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Boy remembered as being mature beyond his age

September 19, 2002|by CANDICE BOSELY

martinsburg@herald-mail.com

When Philip Linton and his mother drove past an ice cream shop, he always offered to buy. If friends needed anything, he was there.

Family and friends Wednesday were mourning the loss of a teenager they say made friends easily, had a strong faith and tried to help those in need.

Philip, 14, of Glengary, died Monday night from injuries sustained in a car crash. He was a passenger in a 1996 Nissan car that was being driven by his best friend, a 17-year-old boy whom police declined to name.

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At 4:22 p.m. Sunday, the teens' car skidded out of control on a wet section of W.Va. 45 West around a turn, police said. The passenger side of the boys' Nissan collided with an on-coming vehicle, killing a passenger in that car, Regina Martinson, 34, of Glengary.

After medics extricated Philip from the Nissan, which hit a tree after colliding with the other car, he was airlifted to Fairfax Inova Hospital in Virginia. He died the next day.

Philip's friend was taken to City Hospital in Martinsburg and has been released. West Virginia State Police cited him for failure to maintain control and no proof of insurance.

Both teenagers were wearing their seat belts, police said.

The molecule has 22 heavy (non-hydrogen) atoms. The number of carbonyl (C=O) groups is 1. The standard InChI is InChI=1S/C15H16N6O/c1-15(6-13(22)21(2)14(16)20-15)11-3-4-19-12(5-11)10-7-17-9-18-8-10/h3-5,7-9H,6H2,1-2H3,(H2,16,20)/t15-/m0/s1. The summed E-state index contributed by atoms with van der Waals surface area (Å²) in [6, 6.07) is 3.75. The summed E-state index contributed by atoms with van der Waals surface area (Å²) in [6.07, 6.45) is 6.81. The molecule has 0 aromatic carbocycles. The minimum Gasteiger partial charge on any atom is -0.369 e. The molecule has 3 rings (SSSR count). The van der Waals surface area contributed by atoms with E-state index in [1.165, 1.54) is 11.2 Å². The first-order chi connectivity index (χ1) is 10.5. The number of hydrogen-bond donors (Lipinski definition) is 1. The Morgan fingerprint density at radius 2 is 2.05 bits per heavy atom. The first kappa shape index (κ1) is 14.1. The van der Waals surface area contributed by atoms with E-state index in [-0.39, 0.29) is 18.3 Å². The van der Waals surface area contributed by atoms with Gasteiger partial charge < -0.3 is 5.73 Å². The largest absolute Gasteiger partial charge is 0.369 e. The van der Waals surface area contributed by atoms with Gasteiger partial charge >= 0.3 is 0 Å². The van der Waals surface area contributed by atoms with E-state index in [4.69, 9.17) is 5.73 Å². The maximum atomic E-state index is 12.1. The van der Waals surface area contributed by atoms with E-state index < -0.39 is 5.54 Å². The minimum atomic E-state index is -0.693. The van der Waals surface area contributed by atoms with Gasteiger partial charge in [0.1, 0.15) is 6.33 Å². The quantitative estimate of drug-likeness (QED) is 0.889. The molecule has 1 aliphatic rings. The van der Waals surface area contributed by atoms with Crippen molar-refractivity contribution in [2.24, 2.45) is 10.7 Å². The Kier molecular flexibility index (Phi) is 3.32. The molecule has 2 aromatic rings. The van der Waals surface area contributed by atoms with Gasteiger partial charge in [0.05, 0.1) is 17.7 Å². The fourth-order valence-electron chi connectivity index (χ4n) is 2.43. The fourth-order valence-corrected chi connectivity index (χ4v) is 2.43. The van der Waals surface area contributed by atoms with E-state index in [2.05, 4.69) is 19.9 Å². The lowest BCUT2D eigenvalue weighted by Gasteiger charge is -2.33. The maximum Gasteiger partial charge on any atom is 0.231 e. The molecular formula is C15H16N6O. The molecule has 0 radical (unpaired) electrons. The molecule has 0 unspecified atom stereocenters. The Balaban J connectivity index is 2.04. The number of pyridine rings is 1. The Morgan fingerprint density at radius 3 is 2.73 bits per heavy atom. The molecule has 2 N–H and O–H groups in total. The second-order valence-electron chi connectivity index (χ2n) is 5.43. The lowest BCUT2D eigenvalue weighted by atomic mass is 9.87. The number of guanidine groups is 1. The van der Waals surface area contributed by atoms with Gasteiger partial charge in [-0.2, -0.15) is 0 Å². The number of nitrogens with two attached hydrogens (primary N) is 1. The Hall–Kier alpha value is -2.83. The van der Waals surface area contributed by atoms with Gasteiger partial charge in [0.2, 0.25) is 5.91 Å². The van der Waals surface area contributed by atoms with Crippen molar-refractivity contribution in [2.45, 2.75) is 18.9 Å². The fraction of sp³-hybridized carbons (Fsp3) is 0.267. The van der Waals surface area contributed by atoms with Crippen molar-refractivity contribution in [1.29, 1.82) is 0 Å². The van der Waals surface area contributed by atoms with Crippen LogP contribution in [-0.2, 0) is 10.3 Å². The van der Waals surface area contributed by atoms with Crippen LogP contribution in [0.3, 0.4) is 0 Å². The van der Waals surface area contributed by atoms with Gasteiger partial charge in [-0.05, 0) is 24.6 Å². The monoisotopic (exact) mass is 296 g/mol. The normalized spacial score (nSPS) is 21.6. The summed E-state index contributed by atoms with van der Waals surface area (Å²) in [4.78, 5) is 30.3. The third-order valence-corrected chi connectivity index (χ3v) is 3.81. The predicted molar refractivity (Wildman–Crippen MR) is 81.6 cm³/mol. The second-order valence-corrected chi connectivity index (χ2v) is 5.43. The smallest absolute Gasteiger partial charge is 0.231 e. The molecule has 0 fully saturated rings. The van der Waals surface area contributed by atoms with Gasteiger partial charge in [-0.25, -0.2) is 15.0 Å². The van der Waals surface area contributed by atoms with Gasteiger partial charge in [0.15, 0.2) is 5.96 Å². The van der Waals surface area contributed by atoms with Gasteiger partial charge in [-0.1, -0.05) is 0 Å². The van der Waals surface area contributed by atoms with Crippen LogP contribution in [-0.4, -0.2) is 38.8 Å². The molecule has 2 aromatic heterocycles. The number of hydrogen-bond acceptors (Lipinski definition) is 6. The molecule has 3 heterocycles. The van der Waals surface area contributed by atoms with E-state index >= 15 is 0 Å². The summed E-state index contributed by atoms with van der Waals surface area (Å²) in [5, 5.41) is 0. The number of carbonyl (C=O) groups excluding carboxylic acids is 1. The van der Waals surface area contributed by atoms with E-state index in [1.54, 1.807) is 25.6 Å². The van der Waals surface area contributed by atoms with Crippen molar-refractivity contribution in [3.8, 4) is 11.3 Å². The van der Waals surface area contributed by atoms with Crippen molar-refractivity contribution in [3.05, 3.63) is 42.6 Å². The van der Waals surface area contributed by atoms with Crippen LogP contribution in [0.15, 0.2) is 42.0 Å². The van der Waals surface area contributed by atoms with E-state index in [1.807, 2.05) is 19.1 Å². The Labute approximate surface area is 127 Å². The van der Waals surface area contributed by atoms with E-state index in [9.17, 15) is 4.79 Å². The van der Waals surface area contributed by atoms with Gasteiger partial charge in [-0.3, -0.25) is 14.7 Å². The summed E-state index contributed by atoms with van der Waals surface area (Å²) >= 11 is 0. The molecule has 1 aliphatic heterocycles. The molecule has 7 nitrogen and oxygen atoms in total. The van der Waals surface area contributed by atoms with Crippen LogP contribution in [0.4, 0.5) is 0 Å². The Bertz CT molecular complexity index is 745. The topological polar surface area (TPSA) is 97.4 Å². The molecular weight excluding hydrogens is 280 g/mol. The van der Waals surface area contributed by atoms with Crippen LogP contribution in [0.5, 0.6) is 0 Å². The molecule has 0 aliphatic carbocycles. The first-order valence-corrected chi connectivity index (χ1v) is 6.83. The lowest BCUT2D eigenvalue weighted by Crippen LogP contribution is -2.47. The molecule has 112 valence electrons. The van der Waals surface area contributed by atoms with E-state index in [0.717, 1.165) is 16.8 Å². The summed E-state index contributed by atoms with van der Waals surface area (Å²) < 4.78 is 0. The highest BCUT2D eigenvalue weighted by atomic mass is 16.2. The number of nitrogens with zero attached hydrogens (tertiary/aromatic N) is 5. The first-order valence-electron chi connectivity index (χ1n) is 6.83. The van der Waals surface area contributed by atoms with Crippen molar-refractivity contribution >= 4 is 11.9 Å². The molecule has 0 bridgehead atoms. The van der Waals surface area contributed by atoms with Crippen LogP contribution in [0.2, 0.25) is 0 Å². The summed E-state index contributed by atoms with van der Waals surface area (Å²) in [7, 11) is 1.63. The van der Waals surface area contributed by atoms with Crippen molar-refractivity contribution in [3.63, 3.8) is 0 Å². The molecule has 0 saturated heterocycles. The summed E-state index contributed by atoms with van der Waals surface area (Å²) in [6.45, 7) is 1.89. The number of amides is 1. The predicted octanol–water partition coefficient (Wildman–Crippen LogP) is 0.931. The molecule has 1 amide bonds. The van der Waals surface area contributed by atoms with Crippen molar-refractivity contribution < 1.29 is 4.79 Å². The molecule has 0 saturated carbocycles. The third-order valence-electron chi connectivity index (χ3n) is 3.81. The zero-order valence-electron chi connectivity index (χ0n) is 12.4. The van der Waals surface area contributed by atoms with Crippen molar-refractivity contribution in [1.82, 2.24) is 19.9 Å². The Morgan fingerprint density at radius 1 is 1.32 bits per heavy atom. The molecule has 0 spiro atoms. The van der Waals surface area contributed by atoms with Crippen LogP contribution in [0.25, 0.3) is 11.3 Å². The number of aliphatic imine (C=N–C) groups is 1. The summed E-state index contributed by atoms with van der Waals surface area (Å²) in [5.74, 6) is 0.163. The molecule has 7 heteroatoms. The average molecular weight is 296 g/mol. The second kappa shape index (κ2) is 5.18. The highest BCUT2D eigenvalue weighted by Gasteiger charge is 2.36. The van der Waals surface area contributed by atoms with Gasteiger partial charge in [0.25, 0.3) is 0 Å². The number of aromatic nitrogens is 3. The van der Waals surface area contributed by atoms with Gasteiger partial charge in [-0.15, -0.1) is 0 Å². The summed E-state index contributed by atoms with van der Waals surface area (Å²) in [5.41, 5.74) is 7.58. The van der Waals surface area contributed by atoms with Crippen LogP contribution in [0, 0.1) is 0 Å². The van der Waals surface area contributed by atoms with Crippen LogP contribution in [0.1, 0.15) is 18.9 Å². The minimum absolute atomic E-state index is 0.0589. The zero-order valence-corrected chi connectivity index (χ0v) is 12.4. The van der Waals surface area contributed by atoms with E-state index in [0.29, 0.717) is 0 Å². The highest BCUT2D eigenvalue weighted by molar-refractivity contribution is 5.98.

They were going to get something to eat before heading to an evening church service, said Philip's mother, Belinda Linton.

"I think he was mature beyond his age," said Tim Butler, Philip's youth pastor at the First Baptist Church in Inwood. "He was truly a good kid among good kids."

At just over 6 feet, Linton played on Musselman High School's freshman basketball team last year, even though he was an eighth-grader at the time, his mother said. At the time of his death, he was a ninth-grader at Musselman High.

Philip leaves behind his parents, Ed and Belinda, and an 18-year-old sister, Rachel.

"He was the best," Belinda Linton said. "He was always happy."

When he told his parents he was going somewhere, they never had to worry he might be going somewhere else, somewhere he shouldn't be, his mother said.

"He never gave us a minute's trouble," Belinda Linton said.

Active in his church, Philip took a leading role to teach a class of fifth-graders at Vacation Bible School, Butler said.

Pete Arvon taught Philip science last year at Musselman Middle School. Philip was "the ideal type of student," Arvon said. "Our community is going to be a little bit less of a community."

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